By Iain Murray • National Review Online
Anyone who studies the power bureaucrats have over ordinary Americans’ lives swiftly comes to the realization that the courts, which are meant to redress grievances, will be of little help. That’s because of a doctrine the Supreme Court adopted in the 1984 case Chevron USA Inc v. NRDC. The doctrine, known as Chevron Deference to those in the know, states that courts should usually defer to executive agencies when it comes to the interpretation of ambiguous statutes, of which there are many. A further doctrine, known as Auer after the case Auer v. Robbins, holds that courts should defer to agencies in how they interpret their own regulations.
The rationale behind these decisions is well explained by Harvard’s Adrian Vermeule in a law review article published today on the subject of deference and due process. He points to the argument that “on grounds of both expertise and accountability, agencies are better positioned than courts to interpret governing statutes.” He also points to a growing body of case law incorporating Chevron principles and to the “Court’s recent emphatic pronouncement that Chevron may actually grant agencies the power to determine the scope of their own jurisdiction.”
This is all very well – courts may not want to get involved in incredibly detailed matters about which they have no specialized knowledge and where they would be likely to accept the argument of the executive in any case – but we are facing here a philosophical problem as much as a legal one. The British philosopher Sir Stuart Hampshire developed a concept of procedural justice that says that justice requires a “fair hearing” of grievances and a “just and fair weighting” of conflicting proposals and interpretations. As he put it, “Only the principle of fairness in settling conflicts can claim a universal ground as being a principle of shared rationality, indispensable in all decision making and in all intentional action.”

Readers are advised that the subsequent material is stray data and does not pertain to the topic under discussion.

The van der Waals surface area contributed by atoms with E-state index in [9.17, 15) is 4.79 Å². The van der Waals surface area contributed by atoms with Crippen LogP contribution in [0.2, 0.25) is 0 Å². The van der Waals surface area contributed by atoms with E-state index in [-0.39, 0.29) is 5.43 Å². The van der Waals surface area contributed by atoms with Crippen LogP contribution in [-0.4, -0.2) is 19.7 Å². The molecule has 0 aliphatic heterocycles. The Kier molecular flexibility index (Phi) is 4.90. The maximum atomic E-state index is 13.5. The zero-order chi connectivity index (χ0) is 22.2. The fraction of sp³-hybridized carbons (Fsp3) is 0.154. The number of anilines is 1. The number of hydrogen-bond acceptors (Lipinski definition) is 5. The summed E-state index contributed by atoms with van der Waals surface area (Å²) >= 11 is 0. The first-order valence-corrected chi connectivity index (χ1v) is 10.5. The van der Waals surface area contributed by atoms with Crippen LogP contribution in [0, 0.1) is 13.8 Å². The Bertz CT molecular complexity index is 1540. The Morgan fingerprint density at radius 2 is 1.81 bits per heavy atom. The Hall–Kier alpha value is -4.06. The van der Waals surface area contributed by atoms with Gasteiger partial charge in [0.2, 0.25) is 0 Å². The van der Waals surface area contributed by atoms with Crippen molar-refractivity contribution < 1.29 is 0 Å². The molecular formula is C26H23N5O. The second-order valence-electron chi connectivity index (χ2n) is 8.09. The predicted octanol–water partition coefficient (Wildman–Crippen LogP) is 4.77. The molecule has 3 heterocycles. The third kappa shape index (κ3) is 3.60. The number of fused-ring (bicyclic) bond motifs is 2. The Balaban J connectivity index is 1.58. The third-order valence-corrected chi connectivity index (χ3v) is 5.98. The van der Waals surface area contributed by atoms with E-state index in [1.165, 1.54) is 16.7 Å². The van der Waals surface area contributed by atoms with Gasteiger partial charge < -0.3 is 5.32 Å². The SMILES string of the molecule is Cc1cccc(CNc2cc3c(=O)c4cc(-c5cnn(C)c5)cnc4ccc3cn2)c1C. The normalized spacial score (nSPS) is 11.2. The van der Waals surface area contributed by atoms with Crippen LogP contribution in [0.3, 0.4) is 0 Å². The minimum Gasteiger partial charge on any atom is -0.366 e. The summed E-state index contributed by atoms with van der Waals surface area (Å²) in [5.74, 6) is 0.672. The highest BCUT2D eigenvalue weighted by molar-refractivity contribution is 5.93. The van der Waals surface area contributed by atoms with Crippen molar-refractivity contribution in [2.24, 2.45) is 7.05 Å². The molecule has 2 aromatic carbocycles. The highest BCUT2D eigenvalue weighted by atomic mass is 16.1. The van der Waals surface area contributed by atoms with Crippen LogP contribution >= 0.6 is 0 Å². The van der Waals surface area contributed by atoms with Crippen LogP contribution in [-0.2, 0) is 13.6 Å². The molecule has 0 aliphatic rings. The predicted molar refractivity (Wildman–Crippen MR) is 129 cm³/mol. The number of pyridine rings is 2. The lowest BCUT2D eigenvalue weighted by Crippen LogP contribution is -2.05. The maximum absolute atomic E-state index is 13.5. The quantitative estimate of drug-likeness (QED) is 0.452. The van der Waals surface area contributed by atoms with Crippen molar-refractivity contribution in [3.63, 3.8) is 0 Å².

However convenient they may be for the Courts, the Chevron and Auer doctrines fail this basic test of fairness. There are other problems with them as well. The Heritage Foundation’s Elizabeth Slattery sums them up in this study from last year. They effectively create an unaccountable fourth branch of government, inured against review by outside parties beyond the occasional Congressional oversight hearing. The Courts have, if anything, reaffirmed these doctrines in recent decisions, and the late Justice Scalia was one of the architects and defenders of Chevron Deference. Any change in judicial doctrine may be a long time coming.
This is why a legislative solution is badly needed. Rep. John Ratcliffe (TX-04) has therefore introduced a bill, H.R. 4768, the Separation of Powers Restoration Act of 2016 (SOPRA), which amends the Administrative Procedure Act to direct courts to conduct a de novo review of all relevant questions of law, “including the interpretation of constitutional and statutory provisions and the provisions of agency rules.”
As Rep. Ratcliffe says,
“The constituents I represent aren’t just frustrated with the enormous quantity of regulations being rolled out by unelected federal bureaucrats – they’re fed up with the lack of accountability administrative agencies have when they make all these rules out of thin air.
“For too long, federal regulators have been allowed to run free and loose in their interpretation of the laws that Congress writes, resulting in a dangerous and unconstitutional culmination of power. The government works for the people – not the other way around – and I’m proud to help lead this effort to ensure the separation of powers is respected as our Founding Fathers intended.”
The bill will doubtless be looked one with dismay by judges and legal scholars, but it meets a basic philosophical need for fairness that our courts appear to have discarded in the name of expediency.